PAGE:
National Geographic : 1925 Mar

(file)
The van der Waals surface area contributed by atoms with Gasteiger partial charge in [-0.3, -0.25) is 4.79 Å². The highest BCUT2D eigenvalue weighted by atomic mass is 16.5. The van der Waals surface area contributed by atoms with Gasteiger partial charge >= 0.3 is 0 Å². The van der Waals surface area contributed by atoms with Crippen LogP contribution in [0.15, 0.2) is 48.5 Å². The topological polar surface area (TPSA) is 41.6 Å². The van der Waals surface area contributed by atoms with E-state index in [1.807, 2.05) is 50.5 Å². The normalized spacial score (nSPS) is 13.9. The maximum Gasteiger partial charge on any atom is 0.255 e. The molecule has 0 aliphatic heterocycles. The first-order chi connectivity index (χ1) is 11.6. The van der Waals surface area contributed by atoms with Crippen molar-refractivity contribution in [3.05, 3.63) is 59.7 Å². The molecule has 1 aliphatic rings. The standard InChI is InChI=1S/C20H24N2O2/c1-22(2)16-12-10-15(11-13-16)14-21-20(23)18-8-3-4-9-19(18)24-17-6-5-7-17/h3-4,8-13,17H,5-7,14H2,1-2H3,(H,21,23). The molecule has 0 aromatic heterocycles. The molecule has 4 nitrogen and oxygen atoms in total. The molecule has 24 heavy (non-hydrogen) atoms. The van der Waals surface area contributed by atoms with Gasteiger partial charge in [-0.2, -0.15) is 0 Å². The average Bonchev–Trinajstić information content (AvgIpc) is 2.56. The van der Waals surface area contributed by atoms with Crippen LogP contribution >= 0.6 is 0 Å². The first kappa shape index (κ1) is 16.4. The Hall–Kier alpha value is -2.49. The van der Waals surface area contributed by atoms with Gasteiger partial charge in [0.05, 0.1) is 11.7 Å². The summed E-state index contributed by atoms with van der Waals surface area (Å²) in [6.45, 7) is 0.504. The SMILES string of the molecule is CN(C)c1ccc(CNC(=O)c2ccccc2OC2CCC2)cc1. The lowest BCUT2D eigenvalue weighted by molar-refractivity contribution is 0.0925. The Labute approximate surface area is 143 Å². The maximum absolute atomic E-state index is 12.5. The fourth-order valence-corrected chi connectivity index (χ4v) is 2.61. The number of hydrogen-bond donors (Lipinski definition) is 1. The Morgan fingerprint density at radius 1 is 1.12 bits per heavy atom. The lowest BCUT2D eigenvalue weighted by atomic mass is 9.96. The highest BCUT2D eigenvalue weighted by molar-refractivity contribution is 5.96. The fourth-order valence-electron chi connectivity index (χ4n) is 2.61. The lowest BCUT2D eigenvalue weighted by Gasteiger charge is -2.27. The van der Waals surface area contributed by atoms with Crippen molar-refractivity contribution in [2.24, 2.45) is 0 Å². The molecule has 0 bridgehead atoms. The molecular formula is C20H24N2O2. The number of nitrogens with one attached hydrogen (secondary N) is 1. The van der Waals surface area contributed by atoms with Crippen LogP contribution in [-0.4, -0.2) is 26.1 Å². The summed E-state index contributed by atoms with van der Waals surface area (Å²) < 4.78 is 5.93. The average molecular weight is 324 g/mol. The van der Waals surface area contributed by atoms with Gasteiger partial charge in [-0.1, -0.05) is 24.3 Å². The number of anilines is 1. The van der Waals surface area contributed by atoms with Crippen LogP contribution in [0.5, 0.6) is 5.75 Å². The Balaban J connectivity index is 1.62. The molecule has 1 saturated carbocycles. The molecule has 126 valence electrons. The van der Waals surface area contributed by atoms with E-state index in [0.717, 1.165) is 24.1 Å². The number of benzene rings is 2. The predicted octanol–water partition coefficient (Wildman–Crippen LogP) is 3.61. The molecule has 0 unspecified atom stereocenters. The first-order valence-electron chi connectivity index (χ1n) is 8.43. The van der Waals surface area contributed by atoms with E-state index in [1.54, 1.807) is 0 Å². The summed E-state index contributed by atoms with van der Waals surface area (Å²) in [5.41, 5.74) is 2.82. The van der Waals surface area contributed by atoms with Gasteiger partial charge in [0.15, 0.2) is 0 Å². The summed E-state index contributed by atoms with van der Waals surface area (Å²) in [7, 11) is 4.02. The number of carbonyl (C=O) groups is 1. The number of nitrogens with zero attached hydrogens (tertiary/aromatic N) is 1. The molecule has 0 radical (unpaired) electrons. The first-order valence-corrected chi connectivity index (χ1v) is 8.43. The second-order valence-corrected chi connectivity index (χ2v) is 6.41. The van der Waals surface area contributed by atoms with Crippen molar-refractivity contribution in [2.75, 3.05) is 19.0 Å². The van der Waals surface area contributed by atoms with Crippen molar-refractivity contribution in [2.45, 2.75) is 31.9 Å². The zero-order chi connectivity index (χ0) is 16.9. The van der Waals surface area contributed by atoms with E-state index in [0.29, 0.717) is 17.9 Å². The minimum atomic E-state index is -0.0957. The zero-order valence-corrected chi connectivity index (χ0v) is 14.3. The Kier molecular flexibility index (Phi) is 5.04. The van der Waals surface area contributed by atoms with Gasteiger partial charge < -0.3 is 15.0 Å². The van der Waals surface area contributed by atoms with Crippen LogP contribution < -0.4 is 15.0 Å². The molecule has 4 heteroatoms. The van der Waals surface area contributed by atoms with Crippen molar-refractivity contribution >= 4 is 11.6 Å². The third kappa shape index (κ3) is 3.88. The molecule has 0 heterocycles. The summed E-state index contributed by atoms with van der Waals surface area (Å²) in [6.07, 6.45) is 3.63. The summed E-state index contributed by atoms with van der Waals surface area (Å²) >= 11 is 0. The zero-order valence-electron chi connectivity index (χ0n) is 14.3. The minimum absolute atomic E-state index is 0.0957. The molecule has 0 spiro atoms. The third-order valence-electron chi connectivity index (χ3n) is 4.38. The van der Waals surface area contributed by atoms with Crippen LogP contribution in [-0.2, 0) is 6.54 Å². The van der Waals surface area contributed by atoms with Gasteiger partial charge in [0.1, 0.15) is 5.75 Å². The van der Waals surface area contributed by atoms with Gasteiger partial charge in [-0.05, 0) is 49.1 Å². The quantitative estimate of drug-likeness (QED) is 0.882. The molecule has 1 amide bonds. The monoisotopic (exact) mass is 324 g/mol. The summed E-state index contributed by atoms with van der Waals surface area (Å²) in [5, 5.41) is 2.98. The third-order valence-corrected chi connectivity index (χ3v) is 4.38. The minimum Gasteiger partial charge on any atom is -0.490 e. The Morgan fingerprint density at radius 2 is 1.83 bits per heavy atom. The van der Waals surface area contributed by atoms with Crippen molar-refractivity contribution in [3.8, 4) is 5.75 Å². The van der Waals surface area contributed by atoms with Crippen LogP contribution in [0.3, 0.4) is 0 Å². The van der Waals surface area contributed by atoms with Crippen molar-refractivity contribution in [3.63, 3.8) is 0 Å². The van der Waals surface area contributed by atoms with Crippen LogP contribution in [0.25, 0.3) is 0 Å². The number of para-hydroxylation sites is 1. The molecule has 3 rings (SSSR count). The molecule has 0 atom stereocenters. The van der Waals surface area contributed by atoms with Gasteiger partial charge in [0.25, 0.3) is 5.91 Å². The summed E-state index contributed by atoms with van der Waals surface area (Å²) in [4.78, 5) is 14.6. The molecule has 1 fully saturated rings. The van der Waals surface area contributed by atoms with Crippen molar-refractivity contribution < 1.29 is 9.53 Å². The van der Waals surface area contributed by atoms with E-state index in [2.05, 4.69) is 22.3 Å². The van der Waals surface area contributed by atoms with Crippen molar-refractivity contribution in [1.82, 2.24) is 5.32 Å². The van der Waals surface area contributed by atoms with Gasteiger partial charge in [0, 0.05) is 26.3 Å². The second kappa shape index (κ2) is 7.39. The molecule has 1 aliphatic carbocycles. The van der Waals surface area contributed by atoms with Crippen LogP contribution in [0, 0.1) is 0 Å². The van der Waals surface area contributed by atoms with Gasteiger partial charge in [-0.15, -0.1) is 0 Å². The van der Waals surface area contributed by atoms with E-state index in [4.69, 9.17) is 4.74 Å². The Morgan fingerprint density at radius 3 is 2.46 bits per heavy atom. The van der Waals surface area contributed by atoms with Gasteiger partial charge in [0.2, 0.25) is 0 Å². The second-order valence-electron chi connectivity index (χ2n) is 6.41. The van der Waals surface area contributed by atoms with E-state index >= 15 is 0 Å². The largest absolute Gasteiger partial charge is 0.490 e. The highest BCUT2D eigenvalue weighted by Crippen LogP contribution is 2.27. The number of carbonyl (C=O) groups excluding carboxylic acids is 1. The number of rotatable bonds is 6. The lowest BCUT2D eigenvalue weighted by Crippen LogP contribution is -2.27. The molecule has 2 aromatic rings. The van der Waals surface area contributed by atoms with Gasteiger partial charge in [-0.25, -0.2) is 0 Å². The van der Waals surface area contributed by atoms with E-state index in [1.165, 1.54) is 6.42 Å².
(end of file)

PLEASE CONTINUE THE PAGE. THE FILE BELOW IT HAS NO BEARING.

366 THE NATIONAL GEOGRAPHIC MAGAZINE Photograph from William Gorham Rice BELLS AND TONGUES IN KEYBOARD RECITAL AND CONCERT PLAYING Tier above tier of bells in rows is seen in the carillon chamber. The tongues of the bells as used in keyboard play clearly show here. These tongues are held near to, but not touching, the inner sound bow of the bells, and are made to strike by a carillonneur seated at a keyboard like that of an organ. This keyboard has all the notes, like the black and white of the organ keyboard, through several octaves. The carillonneur in playing uses both hands and feet. He obtains a sustained note by tremolando; for, as the tongue of the bell is kept by springs close to the sound bow, a quick touch upon the delicately adjusted key of the keyboard sounds the bell successively, as often as may be desired. the ceiling. As we stood in, a quiet street listening to the bells, a baker's boy passed us with a tray of cakes balanced on his head. He looked up affectionately at the tower, paused long enough to catch the air the carillonneur was playing, then joy- ously whistling it, he went the happier on his way. AMSTERDAM HAS SIX SINGING TOWERS Amsterdam, the commercial capital of Holland, lies 38 miles from The Hague. Whether the journey between these cities is made by railway, by canal, by automo- bile, by bicycle, or on foot, it is a succes- sion of attractive scenes. To us it was a continuation of the beauty that we had already enjoyed between Rotterdam and The Hague, with the addition of tulip and hyacinth and gladiolus fields and in the distance, the dunes. Amsterdam is first among present-day cities in the number of Singing Towers it possesses. The Royal Palace, the aIel Mint Tower, the Ryks l\Iuseut11. and the Zuider, the West, and the Old Church spires all have carillons. When we came to know that Amster- dam had six carillons we were not sur- prised that John V of Portugal, traveling in the Netherlands in 1730, was so im- pressed with this music that he deter- mined to have a carillon for his sumptu- ous palace then being built. The price having been ascertained, it was guardedly suggested by his treasurer that the cost was rather great. This implied criticism so offended the self-esteem of the mon- arch that he replied, "I did not think it would be so cheap; I wish two." And these he got, for two magnificent carillons, played by keyboard and clockwork, exist to-day in the royal residence at l\1afra, near Lisbon.